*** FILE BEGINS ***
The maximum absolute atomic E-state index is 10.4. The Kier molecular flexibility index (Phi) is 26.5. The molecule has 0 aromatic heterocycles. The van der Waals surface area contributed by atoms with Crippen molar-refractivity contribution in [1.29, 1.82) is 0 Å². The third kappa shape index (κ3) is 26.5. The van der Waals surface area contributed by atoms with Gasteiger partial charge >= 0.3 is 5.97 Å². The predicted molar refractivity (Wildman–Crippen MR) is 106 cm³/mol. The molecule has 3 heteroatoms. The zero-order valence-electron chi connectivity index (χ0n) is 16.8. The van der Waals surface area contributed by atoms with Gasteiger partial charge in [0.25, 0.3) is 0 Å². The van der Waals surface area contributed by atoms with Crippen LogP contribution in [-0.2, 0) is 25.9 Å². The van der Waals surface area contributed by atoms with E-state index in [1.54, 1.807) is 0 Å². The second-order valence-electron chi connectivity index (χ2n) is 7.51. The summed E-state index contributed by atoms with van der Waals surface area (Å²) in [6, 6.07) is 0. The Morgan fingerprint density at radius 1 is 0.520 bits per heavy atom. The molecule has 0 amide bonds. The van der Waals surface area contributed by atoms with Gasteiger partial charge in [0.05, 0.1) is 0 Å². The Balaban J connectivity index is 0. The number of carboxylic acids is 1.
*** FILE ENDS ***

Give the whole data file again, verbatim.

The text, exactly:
The maximum absolute atomic E-state index is 10.4. The Kier molecular flexibility index (Phi) is 26.5. The molecule has 0 aromatic heterocycles. The van der Waals surface area contributed by atoms with Crippen molar-refractivity contribution in [1.29, 1.82) is 0 Å². The third kappa shape index (κ3) is 26.5. The van der Waals surface area contributed by atoms with Gasteiger partial charge >= 0.3 is 5.97 Å². The predicted molar refractivity (Wildman–Crippen MR) is 106 cm³/mol. The molecule has 3 heteroatoms. The zero-order valence-electron chi connectivity index (χ0n) is 16.8. The van der Waals surface area contributed by atoms with Gasteiger partial charge in [0.25, 0.3) is 0 Å². The van der Waals surface area contributed by atoms with Crippen LogP contribution in [-0.2, 0) is 25.9 Å². The van der Waals surface area contributed by atoms with E-state index in [1.54, 1.807) is 0 Å². The second-order valence-electron chi connectivity index (χ2n) is 7.51. The summed E-state index contributed by atoms with van der Waals surface area (Å²) in [6, 6.07) is 0. The Morgan fingerprint density at radius 1 is 0.520 bits per heavy atom. The molecule has 0 amide bonds. The van der Waals surface area contributed by atoms with Gasteiger partial charge in [0.05, 0.1) is 0 Å². The Balaban J connectivity index is 0. The number of carboxylic acids is 1.